A Grand Army of Black Men
Letters from African-American Soldiers in the Union Army 1861–1865
By Edwin S. Redkey
Publisher: Cambridge University Press
Print Publication Year: 1992
Online Publication Date:March 2010
Chapter DOI: http://dx.doi.org/10.1017/CBO9780511663574.003
Subjects: American literature
NICHOLAS BIDDLE, a black man from Pottsville, Pennsylvania, marched through Baltimore with the “Washington Artillerists, ” on April 18, 1861, on his way to help defend the Capitol in Washington, D.C. The people of Baltimore strongly sympathized with the Confederacy, which had attacked Fort Sumter that week. They were outraged that Northern soldiers – with a black man among them – should go through their streets. Shouts and jeers were soon accompanied by stones and bricks; Nicholas Biddle, a special target, was hit full in the face by a stone. Blood spilling on his uniform, he stumbled but was helped by one of his officers. When his unit reached Washington that night, it camped in the Capitol itself, and it was reported that President Abraham Lincoln came in person to thank the men for their help, and especially to console Biddle, one of the first soldiers to shed his blood for the Union.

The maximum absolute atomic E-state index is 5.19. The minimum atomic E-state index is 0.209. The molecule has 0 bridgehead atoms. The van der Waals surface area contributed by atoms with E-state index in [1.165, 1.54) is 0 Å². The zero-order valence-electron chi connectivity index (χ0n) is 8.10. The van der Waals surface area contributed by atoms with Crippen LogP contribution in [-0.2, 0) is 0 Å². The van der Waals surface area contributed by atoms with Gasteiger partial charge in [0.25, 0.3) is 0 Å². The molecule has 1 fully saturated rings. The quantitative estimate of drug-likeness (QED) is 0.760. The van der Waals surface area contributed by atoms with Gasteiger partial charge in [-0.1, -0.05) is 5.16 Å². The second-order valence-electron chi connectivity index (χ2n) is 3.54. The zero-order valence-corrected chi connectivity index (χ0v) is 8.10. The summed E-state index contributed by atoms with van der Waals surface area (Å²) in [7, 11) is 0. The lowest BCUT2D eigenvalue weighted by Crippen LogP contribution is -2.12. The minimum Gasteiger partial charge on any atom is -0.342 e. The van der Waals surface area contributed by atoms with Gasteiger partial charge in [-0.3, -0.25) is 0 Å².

There would be another year and a half of hard fighting before the Union would begin systematically to enlist African Americans into the army. But from the very start of the Civil War, many blacks wanted to help preserve the Union, hit at slavery, and prove that they deserved full citizenship. Like Nicholas Biddle, some of those men joined regiments that were otherwise all white. Many went as servants of white officers; others went as teamsters to drive the supply wagons; some actually enlisted as soldiers, either in spite of their race or by passing as white.